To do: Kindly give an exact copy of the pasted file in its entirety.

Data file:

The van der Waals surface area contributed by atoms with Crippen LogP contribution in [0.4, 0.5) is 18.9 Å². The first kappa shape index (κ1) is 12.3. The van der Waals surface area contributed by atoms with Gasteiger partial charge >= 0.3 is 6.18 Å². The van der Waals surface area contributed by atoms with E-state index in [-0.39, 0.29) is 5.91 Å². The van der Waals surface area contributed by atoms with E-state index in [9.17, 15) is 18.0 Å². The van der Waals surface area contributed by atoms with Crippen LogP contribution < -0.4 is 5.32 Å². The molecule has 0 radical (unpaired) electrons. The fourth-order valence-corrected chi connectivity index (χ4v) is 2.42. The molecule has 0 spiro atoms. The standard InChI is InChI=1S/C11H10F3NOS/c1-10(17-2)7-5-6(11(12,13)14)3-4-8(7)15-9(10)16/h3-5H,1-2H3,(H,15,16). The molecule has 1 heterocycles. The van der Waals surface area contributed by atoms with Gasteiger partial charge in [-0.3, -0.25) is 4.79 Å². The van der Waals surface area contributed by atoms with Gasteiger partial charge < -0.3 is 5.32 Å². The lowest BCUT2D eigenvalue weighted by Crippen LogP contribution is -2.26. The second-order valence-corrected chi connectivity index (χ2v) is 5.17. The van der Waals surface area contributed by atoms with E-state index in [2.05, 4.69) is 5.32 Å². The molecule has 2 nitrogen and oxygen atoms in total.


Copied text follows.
The van der Waals surface area contributed by atoms with Crippen LogP contribution in [0.4, 0.5) is 18.9 Å². The first kappa shape index (κ1) is 12.3. The van der Waals surface area contributed by atoms with Gasteiger partial charge >= 0.3 is 6.18 Å². The van der Waals surface area contributed by atoms with E-state index in [-0.39, 0.29) is 5.91 Å². The van der Waals surface area contributed by atoms with E-state index in [9.17, 15) is 18.0 Å². The van der Waals surface area contributed by atoms with Crippen LogP contribution < -0.4 is 5.32 Å². The molecule has 0 radical (unpaired) electrons. The fourth-order valence-corrected chi connectivity index (χ4v) is 2.42. The molecule has 0 spiro atoms. The standard InChI is InChI=1S/C11H10F3NOS/c1-10(17-2)7-5-6(11(12,13)14)3-4-8(7)15-9(10)16/h3-5H,1-2H3,(H,15,16). The molecule has 1 heterocycles. The van der Waals surface area contributed by atoms with Gasteiger partial charge in [-0.3, -0.25) is 4.79 Å². The van der Waals surface area contributed by atoms with Gasteiger partial charge < -0.3 is 5.32 Å². The lowest BCUT2D eigenvalue weighted by Crippen LogP contribution is -2.26. The second-order valence-corrected chi connectivity index (χ2v) is 5.17. The van der Waals surface area contributed by atoms with E-state index in [2.05, 4.69) is 5.32 Å². The molecule has 2 nitrogen and oxygen atoms in total.